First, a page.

Issey Miyake passes away at 84, and here are some designs to commemorate his excellence

Issey Miyake passes away at 84, and here are some designs to commemorate his excellence

Prolific fashion designer Issey Miyake passed away on the 5th of August, his company revealed today. Miyake, whose name became synonymous with Japan’s economic and fashion boom in the 1980s, died after a long fight with liver cancer. Known for his innovative styles and fragrances, Miyake built a global fashion brand, which included designing Steve Jobs’ famous black turtle neck jumpers. In 1992, Miyake debuted his line of fragrances, titled L’eau d’Issey (which also sounded like l’odyssey), inspired by oceanic themes. It was rumored that one bottle was sold every 14 seconds. Miyake’s also well known for his project A-POC (A Piece of Cloth), which can now be seen in museums and used a special weaving machine that made outfits out of one continuous tube of fabric. The A-POC technology whereby a single piece of thread is fed into an industrial knitting or weaving machine programmed by a computer was not only able to create a new form of mass-produced clothing with a high degree of variation but was also able to control the amount created through the process of casting. A-POC was revolutionary in that the process converted a single thread into a fabric with texture, shape, and clothing based upon a computer concept of engineering design. The Museum of Modern Art (MoMA) in New York has one of the earliest evolutions of A-POC (QUEEN) in its permanent collection. He was also the founder and long-time director of 21_21 Design Sight, one of Tokyo’s first and most prominent design museums and exhibition spaces. And, we’ve put together some of Miyake’s most iconic works together to pay a tribute and remember all the extraordinary gifts he has provided to the design world!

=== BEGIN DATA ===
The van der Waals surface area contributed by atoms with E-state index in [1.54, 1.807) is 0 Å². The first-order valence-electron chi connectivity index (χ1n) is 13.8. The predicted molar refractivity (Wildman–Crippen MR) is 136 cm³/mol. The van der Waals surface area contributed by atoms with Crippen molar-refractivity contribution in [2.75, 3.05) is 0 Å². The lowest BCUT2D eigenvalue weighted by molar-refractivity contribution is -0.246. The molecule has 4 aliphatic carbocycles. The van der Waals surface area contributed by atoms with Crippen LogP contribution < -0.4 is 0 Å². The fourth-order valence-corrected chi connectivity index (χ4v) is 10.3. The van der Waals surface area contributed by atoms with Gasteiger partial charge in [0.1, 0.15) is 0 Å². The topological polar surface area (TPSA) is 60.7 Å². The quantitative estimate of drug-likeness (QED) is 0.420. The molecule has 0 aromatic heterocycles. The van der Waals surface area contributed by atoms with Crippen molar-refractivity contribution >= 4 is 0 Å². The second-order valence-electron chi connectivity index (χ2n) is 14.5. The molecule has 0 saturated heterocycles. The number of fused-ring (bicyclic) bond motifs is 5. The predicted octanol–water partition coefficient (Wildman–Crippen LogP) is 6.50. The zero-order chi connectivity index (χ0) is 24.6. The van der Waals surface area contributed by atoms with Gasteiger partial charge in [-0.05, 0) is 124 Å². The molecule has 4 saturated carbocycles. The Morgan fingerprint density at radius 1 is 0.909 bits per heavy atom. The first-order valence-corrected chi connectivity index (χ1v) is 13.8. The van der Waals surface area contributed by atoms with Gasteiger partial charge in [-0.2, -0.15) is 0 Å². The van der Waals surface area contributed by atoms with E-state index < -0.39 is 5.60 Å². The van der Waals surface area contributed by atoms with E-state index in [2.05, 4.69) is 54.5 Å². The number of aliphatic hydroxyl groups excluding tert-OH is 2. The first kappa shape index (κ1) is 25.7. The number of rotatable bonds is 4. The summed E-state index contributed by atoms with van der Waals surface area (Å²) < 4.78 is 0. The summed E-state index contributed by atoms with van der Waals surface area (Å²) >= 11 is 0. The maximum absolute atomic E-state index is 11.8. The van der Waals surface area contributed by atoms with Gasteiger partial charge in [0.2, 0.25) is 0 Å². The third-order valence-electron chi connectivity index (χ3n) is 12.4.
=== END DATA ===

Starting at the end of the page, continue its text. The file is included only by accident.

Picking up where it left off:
1. L’Eau d’Issey

Issey Miyake’s first iconic fragrance was, “L’Eau d’Issey”. This elegant fragrance was inspired by water – the purity of the liquid, and the fact that it gives life to one and all. It quite literally translates to the ‘water of Issey’. Through the years, L’Eau d’Issey, has achieved a timeless trait. Its fresh, aquatic, and floral scent has stayed relevant and has in fact been reinterpreted throughout the years, leading it to be sold every 14 seconds (or so they say)! Miyake’s perfumes are usually inspired by nature and contemporary life, he always attempted to bring familiar smells to us in new and exciting ways.

2. Pleats Pleats brand

The story behind Issey Miyake’s Pleats Pleats brand is really an interesting one. In the ISSEY MIYAKE line in 1988, Miyake first launched a garment pleating technique that was SO unique, that it had never been seen before. He basically reinvented pleats by – developing materials from a single thread, and then adding the pleats after the clothes are sewn into shape. This one-of-a-kind line grew like crazy until it finally transformed into a brand of its own! The clothes with the Pleats Pleats label do not wrinkle, nor do they need to be dry-cleaned. In fact, they can be folded into the most compact size ever, making them extremely easy to pack into suitcases and carry from one place to another.